The Cuban Missile Crisis Analogy

Remember when Vladimir Putin compared the current proposed U.S. shield plans to the Cuban missile crisis? Some don’t quite agree with the analogy:

Comparing U.S. plans to put defensive missiles in Eastern Europe to Khrushchev’s placement of offensive missiles in Cuba 45 years ago is like saying arsonists and firefighters both pour liquids on flames. … The Soviet placement of offensive nuclear missiles in Cuba was a brazen attempt to establish missile bases in a former Soviet satellite 90 miles from our shores. That would have given Moscow the ability to launch a first strike virtually without warning. The Kremlin planned and undertook the construction of those bases in secret. And when the bases were discovered, it lied about their existence and purpose to President Kennedy and the world before the United Nations. That forced a U.S. naval blockade that brought the world to the brink of war. By contrast, the U.S. has been very open about its defensive plans in Europe to deal with a growing Iranian threat aided and abetted by Russia. We have negotiated publicly with our allies and kept Moscow in the loop. Unlike the Soviet missiles in Cuba, which threatened our existence, our 10 missile interceptors don’t threaten Russia or the thousands of warheads in a rapidly growing Russian arsenal.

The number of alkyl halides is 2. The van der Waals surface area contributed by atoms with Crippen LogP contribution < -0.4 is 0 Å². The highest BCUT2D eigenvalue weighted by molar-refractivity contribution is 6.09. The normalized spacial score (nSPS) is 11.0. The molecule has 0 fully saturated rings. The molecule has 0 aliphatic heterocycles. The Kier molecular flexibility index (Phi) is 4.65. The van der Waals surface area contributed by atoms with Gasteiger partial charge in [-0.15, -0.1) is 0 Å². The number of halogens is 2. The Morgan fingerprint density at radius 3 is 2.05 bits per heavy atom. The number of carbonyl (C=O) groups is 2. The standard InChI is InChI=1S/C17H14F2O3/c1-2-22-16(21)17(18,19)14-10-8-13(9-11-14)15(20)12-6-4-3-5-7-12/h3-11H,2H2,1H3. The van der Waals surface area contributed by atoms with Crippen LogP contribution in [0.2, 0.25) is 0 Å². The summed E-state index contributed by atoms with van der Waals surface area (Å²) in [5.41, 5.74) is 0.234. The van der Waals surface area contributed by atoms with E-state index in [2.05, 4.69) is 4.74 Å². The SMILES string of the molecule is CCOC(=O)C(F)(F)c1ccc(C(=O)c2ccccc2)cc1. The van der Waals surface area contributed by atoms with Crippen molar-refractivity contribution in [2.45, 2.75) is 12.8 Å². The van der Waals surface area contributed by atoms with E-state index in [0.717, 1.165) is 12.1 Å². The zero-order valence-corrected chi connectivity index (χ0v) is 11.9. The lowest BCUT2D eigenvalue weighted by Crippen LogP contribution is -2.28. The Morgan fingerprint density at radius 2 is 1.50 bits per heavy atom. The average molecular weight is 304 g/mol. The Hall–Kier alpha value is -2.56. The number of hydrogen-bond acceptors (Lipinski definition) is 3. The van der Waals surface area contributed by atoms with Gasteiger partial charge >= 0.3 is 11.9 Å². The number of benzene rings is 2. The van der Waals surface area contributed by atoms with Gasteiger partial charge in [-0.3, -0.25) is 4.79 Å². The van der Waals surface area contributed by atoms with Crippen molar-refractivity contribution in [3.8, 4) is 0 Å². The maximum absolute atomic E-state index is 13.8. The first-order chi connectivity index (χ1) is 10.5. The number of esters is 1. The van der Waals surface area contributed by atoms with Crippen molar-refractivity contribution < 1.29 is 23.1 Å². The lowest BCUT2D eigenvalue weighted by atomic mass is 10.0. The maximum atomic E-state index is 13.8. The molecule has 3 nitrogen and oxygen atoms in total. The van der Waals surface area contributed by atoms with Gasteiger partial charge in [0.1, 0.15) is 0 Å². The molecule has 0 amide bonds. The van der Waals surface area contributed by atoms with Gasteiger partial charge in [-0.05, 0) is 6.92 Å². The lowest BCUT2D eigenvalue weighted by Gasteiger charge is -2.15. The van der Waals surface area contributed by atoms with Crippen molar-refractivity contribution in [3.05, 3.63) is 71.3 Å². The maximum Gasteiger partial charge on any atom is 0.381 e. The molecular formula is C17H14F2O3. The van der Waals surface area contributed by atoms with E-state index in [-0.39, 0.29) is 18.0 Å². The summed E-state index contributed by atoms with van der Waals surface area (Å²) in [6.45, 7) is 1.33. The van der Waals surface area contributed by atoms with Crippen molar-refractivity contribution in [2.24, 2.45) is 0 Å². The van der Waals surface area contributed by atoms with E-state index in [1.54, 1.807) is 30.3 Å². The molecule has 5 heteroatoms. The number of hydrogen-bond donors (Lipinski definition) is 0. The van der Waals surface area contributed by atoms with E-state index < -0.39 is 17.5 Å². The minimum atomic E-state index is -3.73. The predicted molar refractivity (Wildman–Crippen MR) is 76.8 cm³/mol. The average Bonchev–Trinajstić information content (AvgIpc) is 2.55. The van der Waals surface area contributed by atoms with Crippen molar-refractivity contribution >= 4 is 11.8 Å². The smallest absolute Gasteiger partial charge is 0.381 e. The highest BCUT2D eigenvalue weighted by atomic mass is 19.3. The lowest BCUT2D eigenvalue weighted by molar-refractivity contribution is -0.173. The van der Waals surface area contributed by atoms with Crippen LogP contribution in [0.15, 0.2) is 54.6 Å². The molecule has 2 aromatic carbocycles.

Full article here.